Context: National family planning programs in the developing world vary greatly in strength and coverage, and in the nature of their outreach. Periodic measures of their types and levels of effort have been conducted since 1972.
Methods: In 2009, expert observers in 81 developing countries completed a questionnaire that assessed 31 features of family planning program effort, as well as other program measures. Data were compared with those from similar surveys fielded in 1999 and 2004 to examine trends over the decade.
Results: On average, national family planning programs improved their effort levels slightly from 1999 to 2004, and again from 2004 to 2009. The average effort in 2009, however, was only about half of maximum; component scores for service measures and for measures of access to contraception did not reach 50% of maximum in 2009. Differences by region and by effort quartile emerged in subgroup analyses. Overall, improvement of women's health and avoidance of unwanted births were the most important program justifications, ranking higher than fertility reduction, economic development or reduction of childbearing among unmarried adolescents. The subgroups given the most emphasis were poor and rural populations, while unmarried youth and postabortion women received the least. Among external influences, changes in donor and domestic funding were seen as more unfavorable than the merging of family planning programs into broader health services.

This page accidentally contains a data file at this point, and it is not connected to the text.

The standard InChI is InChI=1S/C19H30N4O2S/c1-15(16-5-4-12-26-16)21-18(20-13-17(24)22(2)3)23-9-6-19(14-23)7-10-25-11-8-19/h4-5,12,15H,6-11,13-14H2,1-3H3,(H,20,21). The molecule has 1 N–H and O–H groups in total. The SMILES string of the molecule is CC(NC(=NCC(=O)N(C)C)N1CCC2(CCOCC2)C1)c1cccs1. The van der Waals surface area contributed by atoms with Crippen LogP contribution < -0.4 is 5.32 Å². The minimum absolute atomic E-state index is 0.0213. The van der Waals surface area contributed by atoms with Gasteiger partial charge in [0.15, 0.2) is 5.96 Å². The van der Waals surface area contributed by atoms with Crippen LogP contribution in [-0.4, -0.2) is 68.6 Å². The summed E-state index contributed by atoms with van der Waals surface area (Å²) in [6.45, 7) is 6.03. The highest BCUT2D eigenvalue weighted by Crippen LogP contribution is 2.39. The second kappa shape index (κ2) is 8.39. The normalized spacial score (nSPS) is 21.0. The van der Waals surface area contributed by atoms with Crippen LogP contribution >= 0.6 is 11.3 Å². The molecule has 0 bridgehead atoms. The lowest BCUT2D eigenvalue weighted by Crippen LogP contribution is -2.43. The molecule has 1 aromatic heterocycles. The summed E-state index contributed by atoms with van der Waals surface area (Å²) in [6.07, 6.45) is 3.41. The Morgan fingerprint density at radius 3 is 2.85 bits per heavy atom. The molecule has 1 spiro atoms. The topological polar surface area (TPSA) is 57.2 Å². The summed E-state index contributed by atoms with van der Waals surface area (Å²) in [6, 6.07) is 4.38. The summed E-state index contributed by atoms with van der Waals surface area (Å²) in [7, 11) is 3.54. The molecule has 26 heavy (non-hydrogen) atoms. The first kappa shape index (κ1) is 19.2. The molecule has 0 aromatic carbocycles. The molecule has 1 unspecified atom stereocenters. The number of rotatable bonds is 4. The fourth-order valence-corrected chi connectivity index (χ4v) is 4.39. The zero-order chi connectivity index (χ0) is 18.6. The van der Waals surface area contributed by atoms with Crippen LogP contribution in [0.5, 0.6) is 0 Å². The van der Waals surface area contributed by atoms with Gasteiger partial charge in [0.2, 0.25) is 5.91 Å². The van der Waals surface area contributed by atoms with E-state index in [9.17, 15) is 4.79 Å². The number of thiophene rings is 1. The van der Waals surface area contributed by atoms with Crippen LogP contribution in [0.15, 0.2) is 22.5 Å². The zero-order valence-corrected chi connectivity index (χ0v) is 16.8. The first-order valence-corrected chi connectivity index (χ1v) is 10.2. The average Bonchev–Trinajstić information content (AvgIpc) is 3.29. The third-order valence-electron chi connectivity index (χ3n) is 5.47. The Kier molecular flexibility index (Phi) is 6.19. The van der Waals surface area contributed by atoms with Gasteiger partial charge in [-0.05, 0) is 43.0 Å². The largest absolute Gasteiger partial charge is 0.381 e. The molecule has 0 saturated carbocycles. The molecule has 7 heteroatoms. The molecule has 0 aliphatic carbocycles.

Conclusions: Average program effort levels have been sustained, although deficiencies remain. Countries have not yet ensured universal access to a variety of contraceptive choices, through various channels, for both short- and long-term methods.